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  • Sex Goes to School: Girls and Sex Education before the 1960s
  • Megan Seaholm
Sex Goes to School: Girls and Sex Education before the 1960s. By Susan K. Freeman. Urbana: University of Illinois Press, 2008. Pp. 240. $62.00 (cloth); $26.00 (paper).

Who knew that there was a time when sex education in the public schools was not one of the battle fronts in the culture wars? In Sex Goes to School Susan K. Freeman, assistant professor of women’s studies at Minnesota State University, reveals that by 1947, when Newsweek published an article titled “Shall Our Schools Teach Sex?,” sex education was already part of many schools’ curricula. More surprising, she writes: “By the end of the 1950s, educators had acquired two decades of cumulative support and had collected data and testimony that revealed many of their ideas in practice. Numerous schools had implemented planned programs, parental and public resistance appeared negligible, and a handful of professionals had successfully carved out careers in promoting and teaching sex education” (17).

Freeman tells the story of sex education in the public schools in the 1940s and 1950s to explain why support for sex education grew and how midcentury sex education differed from the social hygiene programs of early twentieth-century sex education: “Whereas early social hygienists had been involved with monitoring sexual behavior and controlling the spread of vice and disease, mid-century sex educators concentrated on shaping the minds and imaginations of young people, more so than their bodies” (9). She analyzes the intellectual and pedagogical basis for the new sex education as background for her close study of three particular sex education programs. Freeman discusses the content of these school programs, but she also acknowledges the informal sex education that midcentury adolescents received from movies, books, magazines, and each other. In her conclusion Freeman briefly recounts the resistance to sex education that developed along with cultural conservatism from the late 1960s on. Thus, Freeman’s well-researched and well-written book contributes to many disciplines and subdisciplines in American history: history of sexuality, women and gender studies, US social and cultural history, and the newer field of “girls’ studies.”1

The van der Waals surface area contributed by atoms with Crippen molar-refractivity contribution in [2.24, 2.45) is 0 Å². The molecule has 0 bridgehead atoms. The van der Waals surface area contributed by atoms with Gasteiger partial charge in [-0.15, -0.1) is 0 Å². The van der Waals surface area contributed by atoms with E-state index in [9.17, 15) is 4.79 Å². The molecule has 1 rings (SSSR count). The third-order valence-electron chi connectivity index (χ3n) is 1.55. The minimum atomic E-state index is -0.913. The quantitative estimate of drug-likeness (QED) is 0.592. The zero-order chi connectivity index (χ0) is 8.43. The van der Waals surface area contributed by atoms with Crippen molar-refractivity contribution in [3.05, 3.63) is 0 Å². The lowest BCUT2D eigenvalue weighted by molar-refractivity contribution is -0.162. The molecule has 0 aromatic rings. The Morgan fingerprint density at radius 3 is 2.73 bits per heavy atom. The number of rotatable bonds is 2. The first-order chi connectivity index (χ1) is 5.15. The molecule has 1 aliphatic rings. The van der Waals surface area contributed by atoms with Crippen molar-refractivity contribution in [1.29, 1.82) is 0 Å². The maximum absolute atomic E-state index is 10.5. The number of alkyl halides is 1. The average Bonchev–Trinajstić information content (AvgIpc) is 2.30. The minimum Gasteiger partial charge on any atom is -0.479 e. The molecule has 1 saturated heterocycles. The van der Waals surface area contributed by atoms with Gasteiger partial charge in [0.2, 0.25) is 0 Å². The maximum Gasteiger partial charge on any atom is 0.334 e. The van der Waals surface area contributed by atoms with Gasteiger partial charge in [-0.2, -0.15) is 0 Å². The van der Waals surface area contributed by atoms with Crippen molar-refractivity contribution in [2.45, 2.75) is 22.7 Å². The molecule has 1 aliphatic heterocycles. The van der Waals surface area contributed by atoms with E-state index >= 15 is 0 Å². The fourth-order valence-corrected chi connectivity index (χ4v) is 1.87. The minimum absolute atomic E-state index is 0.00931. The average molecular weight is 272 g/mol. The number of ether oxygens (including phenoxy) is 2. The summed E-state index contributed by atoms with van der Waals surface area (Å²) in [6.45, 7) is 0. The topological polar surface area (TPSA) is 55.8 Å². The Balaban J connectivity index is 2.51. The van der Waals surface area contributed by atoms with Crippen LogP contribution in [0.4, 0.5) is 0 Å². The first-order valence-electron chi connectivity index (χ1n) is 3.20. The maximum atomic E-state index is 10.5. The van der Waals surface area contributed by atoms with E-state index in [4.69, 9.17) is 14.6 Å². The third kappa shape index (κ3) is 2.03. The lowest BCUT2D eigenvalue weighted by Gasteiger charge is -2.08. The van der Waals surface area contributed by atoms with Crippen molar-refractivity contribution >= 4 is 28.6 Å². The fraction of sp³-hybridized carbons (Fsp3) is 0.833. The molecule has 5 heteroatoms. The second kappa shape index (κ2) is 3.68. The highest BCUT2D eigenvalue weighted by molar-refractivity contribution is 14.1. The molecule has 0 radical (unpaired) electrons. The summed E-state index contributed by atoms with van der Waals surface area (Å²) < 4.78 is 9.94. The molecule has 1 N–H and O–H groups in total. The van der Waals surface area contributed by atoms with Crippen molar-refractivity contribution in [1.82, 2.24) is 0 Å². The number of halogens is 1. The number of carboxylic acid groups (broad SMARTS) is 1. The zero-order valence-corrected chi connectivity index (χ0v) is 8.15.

Schools added sex education to school curricula in a variety of ways. The sex ed program was often added to existing classes—science, home economics, health or physical education, even English—and these programs [End Page 168] were taught by teachers, guidance counselors, or nurses. Some high schools created discrete sex education classes, but none of these classes were called Sex Education. The program in Los Angeles was called Family Life Education; in Kansas City, Human Science. These names were not intended to be euphemisms: they expressed the shared view of midcentury sex educators that sex education was, in the best and broadest sense, education in human relations to prepare students for the fulfillment and responsibilities of marriage and family.

Freeman places repeated importance on three aspects of sex education: (1) the concern shared by midcentury educators, psychologists, social workers, and others for the psychosexual development of youths from puberty to adulthood; (2) the equal concern that boys and girls receive information and guidance that would promote success in gender roles and heterosexual relationships; and (3) the sex educators’ commitment to a discussion-based pedagogy and its implications for girls’ self-perception.

Freeman explains that “mid-twentieth-century sex educators singled out the accelerated growth process known as puberty as a special moment in life” (69). G. Stanley Hall had invented, or identified, adolescence in 1904 with an entire book devoted to the subject; and concern that the teenage years were a vulnerable time for youth, especially young girls, grew in the first decades of the twentieth century. Educators believed that information and discussion could aid in the transition to healthy adulthood. To that end, students needed to know about the anatomy and physiology of male and female reproductive systems and of reproduction. Predictably, texts and films emphasized reproduction and family life rather than sexuality. For example, the widely used film Human Growth begins with a family scene—a white, middle-class family of four—before introducing drawings of bodies and reproductive sex organs. Sexual arousal and...


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pp. 168-171
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